What's wrong with Metro?

One year and one major update later, 360's latest Dashboard interface still isn't up to scratch. Here's why...

Time flies. It's been a full 12 months since the Metro Dashboard arrived on Xbox 360. There was an update this October, but it didn't fix the same problems many CVG readers, Redditors and Xbox.com forumites have had with Microsoft's next-generation user interface. One year since its release, and the Metro experiment is regarded by many as a failure.

Xbox 360 originally launched with the famous 'blades' Dashboard with individual pages for System, Media, Games, Xbox Live and, later, the Marketplace. It was neat on the surface but did a pretty lousy job of presenting the information players needed, and buried DLC and Live Arcade stuff beneath layer after layer of obfuscating menus.


Microsoft's New Xbox Experience Dashboard fixed all those problems in 2008 with an interface styled after Windows Media Center, but fixed yet another 'problem' by freeing up space for advertising and promotion. When people fondly recall the old blades it's usually because it was so free of advertising.

They forget that downloadable content was ordered alongside everything else in one giant alphabetised list and that the 360 had no support for Kinect, streaming TV or any of the 360's modern media functions. NXE fixed that, then fixed it again with Kinect support which never quite worked, but all of it was merely a stop-gap for Metro, which everybody hoped would provide the ultimate home media centre for Xbox owners.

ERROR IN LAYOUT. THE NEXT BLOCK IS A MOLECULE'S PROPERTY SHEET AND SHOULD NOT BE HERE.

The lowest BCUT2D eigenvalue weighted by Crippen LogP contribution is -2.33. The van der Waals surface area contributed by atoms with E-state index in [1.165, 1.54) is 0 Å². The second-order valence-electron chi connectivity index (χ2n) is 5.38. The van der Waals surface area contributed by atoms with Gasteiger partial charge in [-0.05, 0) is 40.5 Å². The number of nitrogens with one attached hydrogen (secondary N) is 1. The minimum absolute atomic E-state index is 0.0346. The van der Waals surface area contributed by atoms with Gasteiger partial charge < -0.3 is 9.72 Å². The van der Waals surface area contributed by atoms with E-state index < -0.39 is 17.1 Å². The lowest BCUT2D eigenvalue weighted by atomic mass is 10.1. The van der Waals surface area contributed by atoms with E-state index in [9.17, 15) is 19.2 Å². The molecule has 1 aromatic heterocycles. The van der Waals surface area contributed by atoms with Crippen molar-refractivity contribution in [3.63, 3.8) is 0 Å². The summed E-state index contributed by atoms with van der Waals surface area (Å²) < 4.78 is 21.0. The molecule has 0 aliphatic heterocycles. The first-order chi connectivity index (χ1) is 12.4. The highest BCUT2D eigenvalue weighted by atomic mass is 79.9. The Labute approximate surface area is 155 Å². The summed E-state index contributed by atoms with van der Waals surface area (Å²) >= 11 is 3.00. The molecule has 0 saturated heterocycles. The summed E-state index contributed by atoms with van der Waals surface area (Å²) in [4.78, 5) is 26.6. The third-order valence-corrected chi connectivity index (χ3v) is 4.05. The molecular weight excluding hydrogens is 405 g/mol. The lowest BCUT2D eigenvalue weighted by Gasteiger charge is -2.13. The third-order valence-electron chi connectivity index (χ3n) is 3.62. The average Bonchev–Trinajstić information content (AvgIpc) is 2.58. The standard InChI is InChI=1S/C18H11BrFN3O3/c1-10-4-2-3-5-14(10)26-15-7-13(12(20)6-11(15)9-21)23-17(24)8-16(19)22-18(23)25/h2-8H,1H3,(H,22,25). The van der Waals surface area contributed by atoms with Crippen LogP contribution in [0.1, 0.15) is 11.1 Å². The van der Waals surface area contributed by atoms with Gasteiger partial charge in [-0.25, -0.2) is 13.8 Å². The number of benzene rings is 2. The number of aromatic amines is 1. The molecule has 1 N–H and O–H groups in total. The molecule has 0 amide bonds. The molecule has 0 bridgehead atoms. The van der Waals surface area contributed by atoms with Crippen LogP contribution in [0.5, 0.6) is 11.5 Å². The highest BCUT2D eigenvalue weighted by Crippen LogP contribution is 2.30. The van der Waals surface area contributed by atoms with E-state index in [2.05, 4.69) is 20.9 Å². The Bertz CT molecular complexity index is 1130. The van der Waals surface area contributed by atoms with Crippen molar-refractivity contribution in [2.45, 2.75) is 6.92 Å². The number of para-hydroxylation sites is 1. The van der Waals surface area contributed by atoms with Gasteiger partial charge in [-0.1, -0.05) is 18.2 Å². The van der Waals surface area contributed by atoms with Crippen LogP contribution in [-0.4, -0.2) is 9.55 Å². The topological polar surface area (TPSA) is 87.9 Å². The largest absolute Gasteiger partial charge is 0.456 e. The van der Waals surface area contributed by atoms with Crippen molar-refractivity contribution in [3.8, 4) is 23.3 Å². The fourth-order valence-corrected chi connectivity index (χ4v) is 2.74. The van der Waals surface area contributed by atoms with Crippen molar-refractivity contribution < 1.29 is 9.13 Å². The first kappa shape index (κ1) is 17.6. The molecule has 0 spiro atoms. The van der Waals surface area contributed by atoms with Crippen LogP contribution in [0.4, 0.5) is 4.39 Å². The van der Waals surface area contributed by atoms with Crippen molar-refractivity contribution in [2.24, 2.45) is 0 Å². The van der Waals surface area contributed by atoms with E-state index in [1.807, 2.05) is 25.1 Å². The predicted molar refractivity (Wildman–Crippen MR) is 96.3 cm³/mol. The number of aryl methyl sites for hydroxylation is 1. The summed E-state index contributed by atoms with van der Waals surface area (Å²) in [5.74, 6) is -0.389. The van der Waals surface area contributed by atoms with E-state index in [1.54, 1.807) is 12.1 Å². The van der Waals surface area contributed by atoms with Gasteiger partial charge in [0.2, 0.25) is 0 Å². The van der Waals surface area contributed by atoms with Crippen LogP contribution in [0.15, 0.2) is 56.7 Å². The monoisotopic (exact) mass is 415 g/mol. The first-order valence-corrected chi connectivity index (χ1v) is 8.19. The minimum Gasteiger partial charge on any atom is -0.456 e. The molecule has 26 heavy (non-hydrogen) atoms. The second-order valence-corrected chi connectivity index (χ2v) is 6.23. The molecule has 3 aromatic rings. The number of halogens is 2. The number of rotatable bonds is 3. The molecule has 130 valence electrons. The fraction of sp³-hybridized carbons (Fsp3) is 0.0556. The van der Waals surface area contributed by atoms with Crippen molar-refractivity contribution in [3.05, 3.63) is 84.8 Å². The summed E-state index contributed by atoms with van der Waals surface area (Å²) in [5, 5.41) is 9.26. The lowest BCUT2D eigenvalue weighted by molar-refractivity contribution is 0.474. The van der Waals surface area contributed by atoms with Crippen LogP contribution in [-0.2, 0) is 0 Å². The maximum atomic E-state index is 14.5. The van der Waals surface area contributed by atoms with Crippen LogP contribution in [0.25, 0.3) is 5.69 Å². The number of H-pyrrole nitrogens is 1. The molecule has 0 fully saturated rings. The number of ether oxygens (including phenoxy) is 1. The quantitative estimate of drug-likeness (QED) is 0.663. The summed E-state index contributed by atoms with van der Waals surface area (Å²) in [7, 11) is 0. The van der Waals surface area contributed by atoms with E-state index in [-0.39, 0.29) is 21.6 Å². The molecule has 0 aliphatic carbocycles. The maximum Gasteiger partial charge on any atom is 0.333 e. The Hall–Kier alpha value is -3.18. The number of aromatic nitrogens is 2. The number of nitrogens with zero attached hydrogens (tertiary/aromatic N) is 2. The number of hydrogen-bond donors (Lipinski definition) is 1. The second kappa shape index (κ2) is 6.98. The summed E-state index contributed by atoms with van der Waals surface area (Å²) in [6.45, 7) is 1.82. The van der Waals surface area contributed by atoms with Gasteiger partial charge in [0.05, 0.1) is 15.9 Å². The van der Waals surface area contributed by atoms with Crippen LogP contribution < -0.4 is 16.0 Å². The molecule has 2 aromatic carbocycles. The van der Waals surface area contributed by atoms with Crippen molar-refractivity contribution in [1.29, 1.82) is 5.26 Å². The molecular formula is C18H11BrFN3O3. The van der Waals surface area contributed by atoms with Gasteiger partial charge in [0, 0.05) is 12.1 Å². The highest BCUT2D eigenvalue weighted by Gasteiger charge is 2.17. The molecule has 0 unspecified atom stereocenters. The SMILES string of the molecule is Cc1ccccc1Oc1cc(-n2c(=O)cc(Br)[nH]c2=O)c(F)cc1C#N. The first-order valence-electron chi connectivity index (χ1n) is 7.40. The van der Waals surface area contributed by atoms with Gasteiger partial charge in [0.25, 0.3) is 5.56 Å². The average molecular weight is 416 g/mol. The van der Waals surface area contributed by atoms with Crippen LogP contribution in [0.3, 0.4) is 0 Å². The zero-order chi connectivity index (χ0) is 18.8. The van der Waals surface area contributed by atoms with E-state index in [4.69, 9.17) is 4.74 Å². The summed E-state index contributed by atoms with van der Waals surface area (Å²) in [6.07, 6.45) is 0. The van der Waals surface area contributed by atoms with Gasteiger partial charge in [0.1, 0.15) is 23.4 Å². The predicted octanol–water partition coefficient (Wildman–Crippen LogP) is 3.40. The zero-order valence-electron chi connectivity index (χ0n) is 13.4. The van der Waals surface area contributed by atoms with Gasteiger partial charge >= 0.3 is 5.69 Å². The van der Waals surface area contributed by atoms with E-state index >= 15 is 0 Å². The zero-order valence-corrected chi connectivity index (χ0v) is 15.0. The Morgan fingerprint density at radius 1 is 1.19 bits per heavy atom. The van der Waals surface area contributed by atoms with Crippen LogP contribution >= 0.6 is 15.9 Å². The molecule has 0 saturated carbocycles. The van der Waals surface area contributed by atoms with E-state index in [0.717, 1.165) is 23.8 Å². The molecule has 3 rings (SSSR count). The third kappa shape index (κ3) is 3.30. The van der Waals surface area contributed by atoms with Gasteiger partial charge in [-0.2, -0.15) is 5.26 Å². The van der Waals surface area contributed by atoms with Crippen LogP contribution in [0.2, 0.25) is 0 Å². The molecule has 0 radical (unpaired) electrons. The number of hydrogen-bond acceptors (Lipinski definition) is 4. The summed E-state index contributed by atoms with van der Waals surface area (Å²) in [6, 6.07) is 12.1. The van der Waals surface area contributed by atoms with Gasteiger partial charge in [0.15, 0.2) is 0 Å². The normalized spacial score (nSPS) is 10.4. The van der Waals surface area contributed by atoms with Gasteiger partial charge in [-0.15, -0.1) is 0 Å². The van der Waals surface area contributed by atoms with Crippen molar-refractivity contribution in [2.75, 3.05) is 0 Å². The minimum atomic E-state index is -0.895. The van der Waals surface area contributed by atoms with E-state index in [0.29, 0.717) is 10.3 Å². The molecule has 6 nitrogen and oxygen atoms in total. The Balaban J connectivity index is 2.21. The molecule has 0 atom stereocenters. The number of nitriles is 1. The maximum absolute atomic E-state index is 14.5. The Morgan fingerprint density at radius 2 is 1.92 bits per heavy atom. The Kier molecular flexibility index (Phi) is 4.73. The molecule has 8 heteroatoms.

Officially, it's not 'Metro' any more. Microsoft has been advising developers against using the Metro name since July with rumours of a trademark dispute with German wholesalers Metro AG. It's now 'Microsoft Design Language', and is used on Windows Phone, Windows 8, Surface and 360.


MDL works well on Windows-powered phones and on Microsoft's new Surface tablet where the bold panels display information simply and can be activated with a touch. Windows 8 users have their own problems with the interface, mostly tied to the accessibility of the classic Windows desktop and how it's designed more for fingers than a mouse, but those problems pale in comparison to 360's.


On Windows Phone, Surface or Windows 8 you can build your own homepage with the apps you most commonly use. On 360, the Dashboard is laid out by Microsoft. It's not your UI; it's theirs - how else could it turn Xbox into an ad delivery machine? The latest version of MDL adds a search panel to every page but misuses a colossal amount of screen space.